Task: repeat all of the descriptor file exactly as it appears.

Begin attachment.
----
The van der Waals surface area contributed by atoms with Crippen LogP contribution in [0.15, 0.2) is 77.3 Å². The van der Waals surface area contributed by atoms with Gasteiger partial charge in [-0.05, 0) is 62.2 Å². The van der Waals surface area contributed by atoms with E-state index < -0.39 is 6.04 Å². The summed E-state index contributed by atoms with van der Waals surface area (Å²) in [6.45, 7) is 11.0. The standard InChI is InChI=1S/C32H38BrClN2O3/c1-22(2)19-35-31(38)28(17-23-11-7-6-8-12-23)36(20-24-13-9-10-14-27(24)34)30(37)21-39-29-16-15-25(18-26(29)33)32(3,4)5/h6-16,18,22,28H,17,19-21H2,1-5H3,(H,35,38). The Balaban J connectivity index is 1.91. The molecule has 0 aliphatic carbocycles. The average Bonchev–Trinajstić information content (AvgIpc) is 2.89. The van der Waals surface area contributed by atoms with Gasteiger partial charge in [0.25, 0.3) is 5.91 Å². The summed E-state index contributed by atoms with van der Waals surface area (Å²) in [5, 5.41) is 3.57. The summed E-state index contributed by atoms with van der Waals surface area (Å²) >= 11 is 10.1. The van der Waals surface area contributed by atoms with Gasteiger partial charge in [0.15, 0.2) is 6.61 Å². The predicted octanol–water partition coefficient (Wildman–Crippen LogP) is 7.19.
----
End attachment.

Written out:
The van der Waals surface area contributed by atoms with Crippen LogP contribution in [0.15, 0.2) is 77.3 Å². The van der Waals surface area contributed by atoms with Gasteiger partial charge in [-0.05, 0) is 62.2 Å². The van der Waals surface area contributed by atoms with E-state index < -0.39 is 6.04 Å². The summed E-state index contributed by atoms with van der Waals surface area (Å²) in [6.45, 7) is 11.0. The standard InChI is InChI=1S/C32H38BrClN2O3/c1-22(2)19-35-31(38)28(17-23-11-7-6-8-12-23)36(20-24-13-9-10-14-27(24)34)30(37)21-39-29-16-15-25(18-26(29)33)32(3,4)5/h6-16,18,22,28H,17,19-21H2,1-5H3,(H,35,38). The Balaban J connectivity index is 1.91. The molecule has 0 aliphatic carbocycles. The average Bonchev–Trinajstić information content (AvgIpc) is 2.89. The van der Waals surface area contributed by atoms with Gasteiger partial charge in [0.25, 0.3) is 5.91 Å². The summed E-state index contributed by atoms with van der Waals surface area (Å²) in [5, 5.41) is 3.57. The summed E-state index contributed by atoms with van der Waals surface area (Å²) >= 11 is 10.1. The van der Waals surface area contributed by atoms with Gasteiger partial charge in [0.15, 0.2) is 6.61 Å². The predicted octanol–water partition coefficient (Wildman–Crippen LogP) is 7.19.